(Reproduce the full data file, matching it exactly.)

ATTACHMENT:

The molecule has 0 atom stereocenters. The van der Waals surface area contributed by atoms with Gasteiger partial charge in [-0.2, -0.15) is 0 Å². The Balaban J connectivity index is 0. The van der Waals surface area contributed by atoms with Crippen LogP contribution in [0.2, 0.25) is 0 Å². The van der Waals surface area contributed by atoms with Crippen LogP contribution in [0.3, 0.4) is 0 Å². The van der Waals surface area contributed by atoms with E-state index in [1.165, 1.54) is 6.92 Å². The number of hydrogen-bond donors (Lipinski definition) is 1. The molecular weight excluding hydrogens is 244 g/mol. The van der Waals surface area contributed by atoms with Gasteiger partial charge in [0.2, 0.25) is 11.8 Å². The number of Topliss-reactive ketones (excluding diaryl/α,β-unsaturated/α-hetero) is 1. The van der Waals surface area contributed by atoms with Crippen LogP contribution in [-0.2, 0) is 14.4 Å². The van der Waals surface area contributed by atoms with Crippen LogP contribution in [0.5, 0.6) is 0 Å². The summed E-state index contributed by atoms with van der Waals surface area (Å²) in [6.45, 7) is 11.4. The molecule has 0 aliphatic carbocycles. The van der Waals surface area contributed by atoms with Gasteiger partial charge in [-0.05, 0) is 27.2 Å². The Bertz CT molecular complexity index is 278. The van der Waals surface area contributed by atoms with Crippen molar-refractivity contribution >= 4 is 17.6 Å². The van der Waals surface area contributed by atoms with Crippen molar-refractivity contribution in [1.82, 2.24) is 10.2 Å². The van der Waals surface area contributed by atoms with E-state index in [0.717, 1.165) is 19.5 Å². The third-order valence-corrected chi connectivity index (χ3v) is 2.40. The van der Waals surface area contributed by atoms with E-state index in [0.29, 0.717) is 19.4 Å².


The molecule has 0 atom stereocenters. The van der Waals surface area contributed by atoms with Gasteiger partial charge in [-0.2, -0.15) is 0 Å². The Balaban J connectivity index is 0. The van der Waals surface area contributed by atoms with Crippen LogP contribution in [0.2, 0.25) is 0 Å². The van der Waals surface area contributed by atoms with Crippen LogP contribution in [0.3, 0.4) is 0 Å². The van der Waals surface area contributed by atoms with E-state index in [1.165, 1.54) is 6.92 Å². The number of hydrogen-bond donors (Lipinski definition) is 1. The molecular weight excluding hydrogens is 244 g/mol. The van der Waals surface area contributed by atoms with Gasteiger partial charge in [0.2, 0.25) is 11.8 Å². The number of Topliss-reactive ketones (excluding diaryl/α,β-unsaturated/α-hetero) is 1. The van der Waals surface area contributed by atoms with Crippen LogP contribution in [-0.2, 0) is 14.4 Å². The van der Waals surface area contributed by atoms with Crippen LogP contribution in [0.5, 0.6) is 0 Å². The summed E-state index contributed by atoms with van der Waals surface area (Å²) in [6.45, 7) is 11.4. The molecule has 0 aliphatic carbocycles. The van der Waals surface area contributed by atoms with Gasteiger partial charge in [-0.05, 0) is 27.2 Å². The Bertz CT molecular complexity index is 278. The van der Waals surface area contributed by atoms with Crippen molar-refractivity contribution >= 4 is 17.6 Å². The van der Waals surface area contributed by atoms with Crippen molar-refractivity contribution in [1.82, 2.24) is 10.2 Å². The van der Waals surface area contributed by atoms with E-state index in [0.717, 1.165) is 19.5 Å². The third-order valence-corrected chi connectivity index (χ3v) is 2.40. The van der Waals surface area contributed by atoms with E-state index in [0.29, 0.717) is 19.4 Å².